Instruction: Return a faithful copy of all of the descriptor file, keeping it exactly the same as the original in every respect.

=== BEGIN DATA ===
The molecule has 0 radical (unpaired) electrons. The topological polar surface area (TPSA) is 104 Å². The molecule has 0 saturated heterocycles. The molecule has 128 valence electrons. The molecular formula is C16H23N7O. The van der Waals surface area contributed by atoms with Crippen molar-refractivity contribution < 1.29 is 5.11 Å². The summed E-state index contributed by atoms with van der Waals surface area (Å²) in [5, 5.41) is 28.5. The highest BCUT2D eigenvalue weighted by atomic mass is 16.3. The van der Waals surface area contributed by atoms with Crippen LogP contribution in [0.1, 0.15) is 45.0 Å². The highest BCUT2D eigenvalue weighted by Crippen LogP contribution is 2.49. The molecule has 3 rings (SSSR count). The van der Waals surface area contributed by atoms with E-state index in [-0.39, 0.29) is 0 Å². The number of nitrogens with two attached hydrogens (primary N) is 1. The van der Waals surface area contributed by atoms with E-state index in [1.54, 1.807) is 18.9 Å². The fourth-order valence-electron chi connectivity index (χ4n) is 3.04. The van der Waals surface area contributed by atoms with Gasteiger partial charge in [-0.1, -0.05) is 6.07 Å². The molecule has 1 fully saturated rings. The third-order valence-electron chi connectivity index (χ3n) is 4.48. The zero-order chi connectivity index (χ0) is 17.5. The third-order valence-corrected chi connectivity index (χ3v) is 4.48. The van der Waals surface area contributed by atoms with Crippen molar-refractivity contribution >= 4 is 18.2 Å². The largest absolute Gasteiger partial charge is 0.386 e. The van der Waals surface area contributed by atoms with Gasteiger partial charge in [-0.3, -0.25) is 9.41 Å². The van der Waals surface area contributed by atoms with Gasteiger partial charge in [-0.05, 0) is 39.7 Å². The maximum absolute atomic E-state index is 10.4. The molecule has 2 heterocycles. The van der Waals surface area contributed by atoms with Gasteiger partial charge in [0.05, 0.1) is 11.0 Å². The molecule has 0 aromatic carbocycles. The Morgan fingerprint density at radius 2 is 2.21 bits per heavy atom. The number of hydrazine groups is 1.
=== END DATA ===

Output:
The molecule has 0 radical (unpaired) electrons. The topological polar surface area (TPSA) is 104 Å². The molecule has 0 saturated heterocycles. The molecule has 128 valence electrons. The molecular formula is C16H23N7O. The van der Waals surface area contributed by atoms with Crippen molar-refractivity contribution < 1.29 is 5.11 Å². The summed E-state index contributed by atoms with van der Waals surface area (Å²) in [5, 5.41) is 28.5. The highest BCUT2D eigenvalue weighted by atomic mass is 16.3. The van der Waals surface area contributed by atoms with Crippen LogP contribution in [0.1, 0.15) is 45.0 Å². The highest BCUT2D eigenvalue weighted by Crippen LogP contribution is 2.49. The molecule has 3 rings (SSSR count). The van der Waals surface area contributed by atoms with E-state index in [-0.39, 0.29) is 0 Å². The number of nitrogens with two attached hydrogens (primary N) is 1. The van der Waals surface area contributed by atoms with E-state index in [1.54, 1.807) is 18.9 Å². The fourth-order valence-electron chi connectivity index (χ4n) is 3.04. The van der Waals surface area contributed by atoms with Gasteiger partial charge in [-0.1, -0.05) is 6.07 Å². The molecule has 1 fully saturated rings. The third-order valence-electron chi connectivity index (χ3n) is 4.48. The zero-order chi connectivity index (χ0) is 17.5. The third-order valence-corrected chi connectivity index (χ3v) is 4.48. The van der Waals surface area contributed by atoms with Crippen molar-refractivity contribution >= 4 is 18.2 Å². The largest absolute Gasteiger partial charge is 0.386 e. The van der Waals surface area contributed by atoms with Gasteiger partial charge in [-0.3, -0.25) is 9.41 Å². The van der Waals surface area contributed by atoms with Gasteiger partial charge in [-0.05, 0) is 39.7 Å². The maximum absolute atomic E-state index is 10.4. The molecule has 2 heterocycles. The van der Waals surface area contributed by atoms with Gasteiger partial charge in [0.05, 0.1) is 11.0 Å². The molecule has 0 aromatic carbocycles. The Morgan fingerprint density at radius 2 is 2.21 bits per heavy atom. The number of hydrazine groups is 1.